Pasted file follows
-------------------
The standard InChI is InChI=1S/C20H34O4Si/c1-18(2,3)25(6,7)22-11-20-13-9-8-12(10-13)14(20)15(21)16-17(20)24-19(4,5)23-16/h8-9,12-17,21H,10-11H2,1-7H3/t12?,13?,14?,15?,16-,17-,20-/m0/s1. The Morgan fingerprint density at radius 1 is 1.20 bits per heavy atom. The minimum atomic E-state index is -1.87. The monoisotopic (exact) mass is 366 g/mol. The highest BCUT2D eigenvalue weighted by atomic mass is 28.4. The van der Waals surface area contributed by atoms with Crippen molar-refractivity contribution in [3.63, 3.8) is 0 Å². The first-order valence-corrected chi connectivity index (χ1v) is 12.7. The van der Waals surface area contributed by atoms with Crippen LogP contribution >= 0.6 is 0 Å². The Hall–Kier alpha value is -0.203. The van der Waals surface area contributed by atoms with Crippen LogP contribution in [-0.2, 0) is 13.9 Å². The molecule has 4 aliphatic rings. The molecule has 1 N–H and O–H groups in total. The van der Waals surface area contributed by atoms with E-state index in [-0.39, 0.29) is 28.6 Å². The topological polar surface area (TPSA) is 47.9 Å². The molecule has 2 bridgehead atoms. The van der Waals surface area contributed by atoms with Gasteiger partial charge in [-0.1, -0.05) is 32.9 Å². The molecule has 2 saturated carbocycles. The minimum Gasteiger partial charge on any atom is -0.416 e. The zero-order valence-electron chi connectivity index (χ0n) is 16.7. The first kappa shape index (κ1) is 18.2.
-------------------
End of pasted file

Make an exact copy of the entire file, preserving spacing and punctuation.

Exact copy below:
The standard InChI is InChI=1S/C20H34O4Si/c1-18(2,3)25(6,7)22-11-20-13-9-8-12(10-13)14(20)15(21)16-17(20)24-19(4,5)23-16/h8-9,12-17,21H,10-11H2,1-7H3/t12?,13?,14?,15?,16-,17-,20-/m0/s1. The Morgan fingerprint density at radius 1 is 1.20 bits per heavy atom. The minimum atomic E-state index is -1.87. The monoisotopic (exact) mass is 366 g/mol. The highest BCUT2D eigenvalue weighted by atomic mass is 28.4. The van der Waals surface area contributed by atoms with Crippen molar-refractivity contribution in [3.63, 3.8) is 0 Å². The first-order valence-corrected chi connectivity index (χ1v) is 12.7. The van der Waals surface area contributed by atoms with Crippen LogP contribution >= 0.6 is 0 Å². The Hall–Kier alpha value is -0.203. The van der Waals surface area contributed by atoms with Crippen LogP contribution in [-0.2, 0) is 13.9 Å². The molecule has 4 aliphatic rings. The molecule has 1 N–H and O–H groups in total. The van der Waals surface area contributed by atoms with E-state index in [-0.39, 0.29) is 28.6 Å². The topological polar surface area (TPSA) is 47.9 Å². The molecule has 2 bridgehead atoms. The van der Waals surface area contributed by atoms with Gasteiger partial charge in [-0.1, -0.05) is 32.9 Å². The molecule has 2 saturated carbocycles. The minimum Gasteiger partial charge on any atom is -0.416 e. The zero-order valence-electron chi connectivity index (χ0n) is 16.7. The first kappa shape index (κ1) is 18.2.